Al Jazeera journalists released, Egypt's president pardons 100 prisoners | Greenwatch Dhaka | The leading online daily of Bangladesh

Al Jazeera journalists released, Egypt’s president pardons 100 prisoners

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By Reuters and VICE News
Egypt’s President Abdel Fattah el-Sisi on Wednesday pardoned 100 prisoners, including three Al Jazeera television journalists, according to security sources.
Canadian Mohamed Fahmy, Egyptian Baher Mohamed, and Australian Peter Greste were sentenced to three years in prison in a retrial last month for operating without a press license and broadcasting material harmful to Egypt. Greste was convicted in absentia, having been deported in February after spending 400 days in prison.As news of the pardons broke on Wednesday, Fahmy and Mohamed were quickly released from prison.
The two journalists were reportedly dropped outside a high school by police. After journalists began filming them, police officials showed up again — demanding to see filming permits and captured footage while saying that the school should not be filmed.
Fahmy’s brother Sherif Fadel Fahmy tweeted saying he had been in prison visiting Fahmy when the news of his release came through. “He is ecstatic and thanks all his supporters,” he said.
Egypt’s state news agency confirmed the pardons, saying the other prisoners included those who violated a law against public protest as well as some who were sick.
“This comes in the framework of President Abdel Fattah al-Sisi’s initiative to release a number of youth which he launched… in December,” it said, quoting presidential sources.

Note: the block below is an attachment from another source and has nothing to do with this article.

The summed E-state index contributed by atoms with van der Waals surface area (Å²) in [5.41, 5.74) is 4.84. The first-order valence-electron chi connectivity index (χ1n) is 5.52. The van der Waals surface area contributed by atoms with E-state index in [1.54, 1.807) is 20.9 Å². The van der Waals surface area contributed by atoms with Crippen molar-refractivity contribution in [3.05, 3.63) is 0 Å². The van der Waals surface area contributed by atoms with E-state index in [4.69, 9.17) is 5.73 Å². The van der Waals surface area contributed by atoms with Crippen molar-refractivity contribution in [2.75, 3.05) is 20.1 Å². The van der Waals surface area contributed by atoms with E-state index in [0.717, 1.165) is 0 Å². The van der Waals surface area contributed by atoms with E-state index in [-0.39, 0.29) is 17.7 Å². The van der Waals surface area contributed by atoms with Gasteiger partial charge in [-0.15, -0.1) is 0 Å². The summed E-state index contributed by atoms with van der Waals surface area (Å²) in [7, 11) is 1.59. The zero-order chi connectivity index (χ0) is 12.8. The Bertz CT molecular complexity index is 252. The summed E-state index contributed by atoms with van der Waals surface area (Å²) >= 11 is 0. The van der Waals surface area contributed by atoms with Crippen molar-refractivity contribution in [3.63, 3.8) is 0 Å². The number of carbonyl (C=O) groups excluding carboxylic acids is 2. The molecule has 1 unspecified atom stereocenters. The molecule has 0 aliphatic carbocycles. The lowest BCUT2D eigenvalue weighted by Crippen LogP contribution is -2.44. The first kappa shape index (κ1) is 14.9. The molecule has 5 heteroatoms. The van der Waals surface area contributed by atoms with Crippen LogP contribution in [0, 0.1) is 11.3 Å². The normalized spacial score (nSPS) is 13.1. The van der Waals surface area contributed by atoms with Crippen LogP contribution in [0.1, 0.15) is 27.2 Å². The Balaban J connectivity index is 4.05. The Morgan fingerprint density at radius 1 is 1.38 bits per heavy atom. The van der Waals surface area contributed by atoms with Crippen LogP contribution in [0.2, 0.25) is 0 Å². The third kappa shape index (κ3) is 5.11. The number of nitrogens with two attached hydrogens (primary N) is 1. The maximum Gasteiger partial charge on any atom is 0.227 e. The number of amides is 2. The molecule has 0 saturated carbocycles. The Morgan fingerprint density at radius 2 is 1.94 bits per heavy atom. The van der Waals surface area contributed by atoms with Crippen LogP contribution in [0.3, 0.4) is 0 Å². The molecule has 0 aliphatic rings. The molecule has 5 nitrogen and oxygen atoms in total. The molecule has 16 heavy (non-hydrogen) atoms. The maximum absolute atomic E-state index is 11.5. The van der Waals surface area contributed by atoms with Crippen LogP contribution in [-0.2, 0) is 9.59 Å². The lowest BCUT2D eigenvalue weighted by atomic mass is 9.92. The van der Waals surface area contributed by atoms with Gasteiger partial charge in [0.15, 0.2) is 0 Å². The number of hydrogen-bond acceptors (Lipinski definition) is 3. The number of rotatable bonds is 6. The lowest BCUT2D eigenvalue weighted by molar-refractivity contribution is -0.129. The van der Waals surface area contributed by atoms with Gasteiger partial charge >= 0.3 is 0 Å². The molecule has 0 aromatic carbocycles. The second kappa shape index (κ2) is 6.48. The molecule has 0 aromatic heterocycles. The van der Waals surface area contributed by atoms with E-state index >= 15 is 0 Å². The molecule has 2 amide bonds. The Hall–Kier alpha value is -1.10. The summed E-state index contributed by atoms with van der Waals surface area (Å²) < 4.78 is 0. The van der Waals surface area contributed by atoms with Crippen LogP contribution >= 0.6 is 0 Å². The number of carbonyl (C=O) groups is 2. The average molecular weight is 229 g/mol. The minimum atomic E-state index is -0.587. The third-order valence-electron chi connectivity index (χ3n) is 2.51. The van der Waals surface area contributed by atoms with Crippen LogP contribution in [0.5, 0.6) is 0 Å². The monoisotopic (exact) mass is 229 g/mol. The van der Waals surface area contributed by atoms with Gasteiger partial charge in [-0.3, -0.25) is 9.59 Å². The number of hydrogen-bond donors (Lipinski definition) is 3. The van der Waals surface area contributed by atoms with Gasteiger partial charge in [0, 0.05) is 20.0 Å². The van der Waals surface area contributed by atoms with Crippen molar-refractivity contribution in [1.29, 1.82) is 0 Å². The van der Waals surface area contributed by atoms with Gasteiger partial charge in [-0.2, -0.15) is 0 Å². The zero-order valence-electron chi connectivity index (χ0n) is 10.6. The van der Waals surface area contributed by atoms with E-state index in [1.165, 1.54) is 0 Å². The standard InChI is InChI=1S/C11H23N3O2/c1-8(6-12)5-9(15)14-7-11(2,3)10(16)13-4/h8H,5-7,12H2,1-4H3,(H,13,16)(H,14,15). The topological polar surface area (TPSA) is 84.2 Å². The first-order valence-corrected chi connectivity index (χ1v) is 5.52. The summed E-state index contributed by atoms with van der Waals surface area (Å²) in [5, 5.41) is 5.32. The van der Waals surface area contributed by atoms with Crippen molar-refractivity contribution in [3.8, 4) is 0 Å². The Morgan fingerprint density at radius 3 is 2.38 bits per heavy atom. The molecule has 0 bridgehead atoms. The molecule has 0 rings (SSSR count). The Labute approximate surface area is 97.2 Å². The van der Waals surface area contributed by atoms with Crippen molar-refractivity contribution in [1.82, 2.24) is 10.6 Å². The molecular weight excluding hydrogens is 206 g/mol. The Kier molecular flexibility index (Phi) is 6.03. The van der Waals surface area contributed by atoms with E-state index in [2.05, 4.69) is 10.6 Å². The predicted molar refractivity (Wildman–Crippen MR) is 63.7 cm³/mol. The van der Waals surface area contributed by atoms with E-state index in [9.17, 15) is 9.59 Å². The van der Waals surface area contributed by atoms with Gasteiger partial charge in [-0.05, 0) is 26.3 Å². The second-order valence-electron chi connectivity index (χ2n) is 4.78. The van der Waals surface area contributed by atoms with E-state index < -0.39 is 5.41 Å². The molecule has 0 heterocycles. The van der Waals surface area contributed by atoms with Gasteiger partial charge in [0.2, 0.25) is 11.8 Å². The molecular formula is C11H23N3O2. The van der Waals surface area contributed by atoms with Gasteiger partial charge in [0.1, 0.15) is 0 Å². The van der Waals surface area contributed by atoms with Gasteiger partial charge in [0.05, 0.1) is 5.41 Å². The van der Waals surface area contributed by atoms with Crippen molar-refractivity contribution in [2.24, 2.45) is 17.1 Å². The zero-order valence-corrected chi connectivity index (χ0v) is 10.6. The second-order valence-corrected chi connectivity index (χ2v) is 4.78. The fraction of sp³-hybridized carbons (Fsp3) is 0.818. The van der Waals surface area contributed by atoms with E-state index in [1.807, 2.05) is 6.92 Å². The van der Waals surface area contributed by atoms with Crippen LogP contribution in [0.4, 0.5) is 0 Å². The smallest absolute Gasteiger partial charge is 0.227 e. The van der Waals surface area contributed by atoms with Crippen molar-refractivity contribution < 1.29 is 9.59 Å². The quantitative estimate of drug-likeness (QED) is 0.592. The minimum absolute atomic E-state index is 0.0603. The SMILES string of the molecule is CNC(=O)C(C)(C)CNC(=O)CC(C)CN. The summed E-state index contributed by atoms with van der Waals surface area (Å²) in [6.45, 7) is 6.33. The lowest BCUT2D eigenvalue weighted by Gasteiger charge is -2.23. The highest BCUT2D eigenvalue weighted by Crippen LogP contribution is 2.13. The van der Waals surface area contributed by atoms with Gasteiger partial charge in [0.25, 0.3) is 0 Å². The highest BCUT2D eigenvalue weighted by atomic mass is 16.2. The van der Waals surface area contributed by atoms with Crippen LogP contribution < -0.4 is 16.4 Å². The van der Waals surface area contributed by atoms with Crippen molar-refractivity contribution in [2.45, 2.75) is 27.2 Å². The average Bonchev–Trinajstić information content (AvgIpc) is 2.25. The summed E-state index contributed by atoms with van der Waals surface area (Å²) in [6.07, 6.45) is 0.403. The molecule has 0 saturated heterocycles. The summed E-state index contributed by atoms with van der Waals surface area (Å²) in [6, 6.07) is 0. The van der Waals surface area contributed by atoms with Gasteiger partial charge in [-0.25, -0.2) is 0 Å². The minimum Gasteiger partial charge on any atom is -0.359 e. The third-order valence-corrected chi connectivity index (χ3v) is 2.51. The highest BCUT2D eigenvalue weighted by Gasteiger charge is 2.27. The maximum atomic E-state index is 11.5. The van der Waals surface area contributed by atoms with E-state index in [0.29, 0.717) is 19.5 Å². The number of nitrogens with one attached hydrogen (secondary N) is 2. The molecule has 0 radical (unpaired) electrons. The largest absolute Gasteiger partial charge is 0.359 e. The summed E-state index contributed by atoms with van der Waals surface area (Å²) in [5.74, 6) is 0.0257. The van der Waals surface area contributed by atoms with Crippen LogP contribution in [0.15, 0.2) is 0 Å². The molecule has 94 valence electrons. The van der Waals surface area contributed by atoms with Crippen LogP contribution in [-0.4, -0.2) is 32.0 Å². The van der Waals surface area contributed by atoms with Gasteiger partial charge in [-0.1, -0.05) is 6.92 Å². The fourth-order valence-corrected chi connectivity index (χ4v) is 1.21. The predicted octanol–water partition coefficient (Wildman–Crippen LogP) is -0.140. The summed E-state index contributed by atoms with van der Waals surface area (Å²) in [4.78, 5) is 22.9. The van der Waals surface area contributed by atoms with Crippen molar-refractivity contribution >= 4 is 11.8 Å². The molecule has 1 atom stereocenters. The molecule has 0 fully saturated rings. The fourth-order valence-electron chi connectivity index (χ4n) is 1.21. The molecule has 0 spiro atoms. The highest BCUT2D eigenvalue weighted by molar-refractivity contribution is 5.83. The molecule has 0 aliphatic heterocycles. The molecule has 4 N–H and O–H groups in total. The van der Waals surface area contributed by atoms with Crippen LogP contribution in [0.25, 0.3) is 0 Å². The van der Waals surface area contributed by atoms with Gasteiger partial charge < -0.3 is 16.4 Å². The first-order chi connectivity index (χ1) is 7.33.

Also among the released were 16 women, including Yara Sallam, according to the news agency.
The pardons came a day before Sisi plans to head to New York for the 70th session of the UN General Assembly and the Egyptian president also announced them on his Facebook page.
Related: ‘I Want to Keep Talking About it': VICE News Interviews Peter Greste About His Time in Egyptian Jail
Human rights groups have accused Egyptian authorities of widespread violations since the army toppled the country’s first democratically elected president, Islamist President Mohamed Morsi, in 2013 after mass protests against his rule.
Egyptian security forces arrested dozens of activists last year for violating a 2013 law banning protests without a permit.
lam was arrested last year along with other activists accused of violating the protest law.
Speaking to VICE News following his deportation from Egypt in February, Greste said: “We’ve always insisted on our innocence. We’ve always insisted that the charges had no basis in reality.” He also said that, as a journalist, “you spend your whole life trying not to be the news.”
Follow VICE News on Twitter: @vicenews

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